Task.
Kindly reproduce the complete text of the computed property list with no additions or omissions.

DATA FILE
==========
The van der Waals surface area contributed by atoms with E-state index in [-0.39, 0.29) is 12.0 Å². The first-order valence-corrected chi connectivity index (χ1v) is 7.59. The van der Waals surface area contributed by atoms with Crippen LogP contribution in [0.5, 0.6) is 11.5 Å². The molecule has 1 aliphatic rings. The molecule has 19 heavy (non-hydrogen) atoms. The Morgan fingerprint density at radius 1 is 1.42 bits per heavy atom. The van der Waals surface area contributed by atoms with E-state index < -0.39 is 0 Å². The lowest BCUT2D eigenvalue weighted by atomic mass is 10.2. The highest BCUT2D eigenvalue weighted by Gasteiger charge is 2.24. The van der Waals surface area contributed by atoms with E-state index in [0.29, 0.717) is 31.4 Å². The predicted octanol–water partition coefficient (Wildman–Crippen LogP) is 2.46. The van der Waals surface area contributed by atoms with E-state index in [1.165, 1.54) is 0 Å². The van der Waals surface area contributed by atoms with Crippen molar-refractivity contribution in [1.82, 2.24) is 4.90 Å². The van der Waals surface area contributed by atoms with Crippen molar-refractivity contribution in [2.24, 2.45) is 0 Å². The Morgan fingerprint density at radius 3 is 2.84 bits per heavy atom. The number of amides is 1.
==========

The van der Waals surface area contributed by atoms with E-state index in [-0.39, 0.29) is 12.0 Å². The first-order valence-corrected chi connectivity index (χ1v) is 7.59. The van der Waals surface area contributed by atoms with Crippen LogP contribution in [0.5, 0.6) is 11.5 Å². The molecule has 1 aliphatic rings. The molecule has 19 heavy (non-hydrogen) atoms. The Morgan fingerprint density at radius 1 is 1.42 bits per heavy atom. The van der Waals surface area contributed by atoms with E-state index < -0.39 is 0 Å². The lowest BCUT2D eigenvalue weighted by atomic mass is 10.2. The highest BCUT2D eigenvalue weighted by Gasteiger charge is 2.24. The van der Waals surface area contributed by atoms with E-state index in [0.29, 0.717) is 31.4 Å². The predicted octanol–water partition coefficient (Wildman–Crippen LogP) is 2.46. The van der Waals surface area contributed by atoms with E-state index in [1.165, 1.54) is 0 Å². The van der Waals surface area contributed by atoms with Crippen molar-refractivity contribution in [1.82, 2.24) is 4.90 Å². The van der Waals surface area contributed by atoms with Crippen molar-refractivity contribution in [2.24, 2.45) is 0 Å². The Morgan fingerprint density at radius 3 is 2.84 bits per heavy atom. The number of amides is 1.